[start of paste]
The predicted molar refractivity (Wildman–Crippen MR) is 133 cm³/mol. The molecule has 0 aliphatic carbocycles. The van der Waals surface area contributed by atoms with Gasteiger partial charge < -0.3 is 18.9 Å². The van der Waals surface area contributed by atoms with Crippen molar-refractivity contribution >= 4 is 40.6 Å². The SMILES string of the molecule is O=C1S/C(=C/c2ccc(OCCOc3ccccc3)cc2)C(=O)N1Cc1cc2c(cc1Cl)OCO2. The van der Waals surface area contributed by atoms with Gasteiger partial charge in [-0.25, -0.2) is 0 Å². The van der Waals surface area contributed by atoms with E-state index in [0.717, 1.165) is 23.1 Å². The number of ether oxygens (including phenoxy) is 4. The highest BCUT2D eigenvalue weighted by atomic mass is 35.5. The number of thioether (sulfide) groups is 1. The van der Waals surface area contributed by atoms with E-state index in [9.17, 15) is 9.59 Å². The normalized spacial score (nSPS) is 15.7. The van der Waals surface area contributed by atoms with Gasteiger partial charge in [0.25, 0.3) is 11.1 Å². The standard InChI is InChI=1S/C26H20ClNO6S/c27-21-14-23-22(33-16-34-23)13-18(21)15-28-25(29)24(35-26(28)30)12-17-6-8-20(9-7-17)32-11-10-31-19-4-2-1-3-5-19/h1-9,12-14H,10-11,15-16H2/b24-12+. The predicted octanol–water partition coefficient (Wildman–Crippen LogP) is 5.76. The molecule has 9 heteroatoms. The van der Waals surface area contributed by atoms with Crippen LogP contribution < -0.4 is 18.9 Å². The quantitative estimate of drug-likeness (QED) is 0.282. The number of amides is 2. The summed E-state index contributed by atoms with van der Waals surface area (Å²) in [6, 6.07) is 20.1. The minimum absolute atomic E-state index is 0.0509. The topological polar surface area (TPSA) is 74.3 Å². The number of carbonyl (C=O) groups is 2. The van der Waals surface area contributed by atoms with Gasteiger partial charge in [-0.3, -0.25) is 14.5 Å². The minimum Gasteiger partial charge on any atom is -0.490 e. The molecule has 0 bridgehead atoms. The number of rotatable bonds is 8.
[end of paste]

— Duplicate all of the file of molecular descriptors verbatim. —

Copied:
The predicted molar refractivity (Wildman–Crippen MR) is 133 cm³/mol. The molecule has 0 aliphatic carbocycles. The van der Waals surface area contributed by atoms with Gasteiger partial charge < -0.3 is 18.9 Å². The van der Waals surface area contributed by atoms with Crippen molar-refractivity contribution >= 4 is 40.6 Å². The SMILES string of the molecule is O=C1S/C(=C/c2ccc(OCCOc3ccccc3)cc2)C(=O)N1Cc1cc2c(cc1Cl)OCO2. The van der Waals surface area contributed by atoms with Gasteiger partial charge in [-0.25, -0.2) is 0 Å². The van der Waals surface area contributed by atoms with E-state index in [0.717, 1.165) is 23.1 Å². The number of ether oxygens (including phenoxy) is 4. The highest BCUT2D eigenvalue weighted by atomic mass is 35.5. The number of thioether (sulfide) groups is 1. The van der Waals surface area contributed by atoms with E-state index in [9.17, 15) is 9.59 Å². The normalized spacial score (nSPS) is 15.7. The van der Waals surface area contributed by atoms with Gasteiger partial charge in [0.25, 0.3) is 11.1 Å². The standard InChI is InChI=1S/C26H20ClNO6S/c27-21-14-23-22(33-16-34-23)13-18(21)15-28-25(29)24(35-26(28)30)12-17-6-8-20(9-7-17)32-11-10-31-19-4-2-1-3-5-19/h1-9,12-14H,10-11,15-16H2/b24-12+. The predicted octanol–water partition coefficient (Wildman–Crippen LogP) is 5.76. The molecule has 9 heteroatoms. The van der Waals surface area contributed by atoms with Crippen LogP contribution < -0.4 is 18.9 Å². The quantitative estimate of drug-likeness (QED) is 0.282. The number of amides is 2. The summed E-state index contributed by atoms with van der Waals surface area (Å²) in [6, 6.07) is 20.1. The minimum absolute atomic E-state index is 0.0509. The topological polar surface area (TPSA) is 74.3 Å². The number of carbonyl (C=O) groups is 2. The van der Waals surface area contributed by atoms with Gasteiger partial charge in [-0.3, -0.25) is 14.5 Å². The minimum Gasteiger partial charge on any atom is -0.490 e. The molecule has 0 bridgehead atoms. The number of rotatable bonds is 8.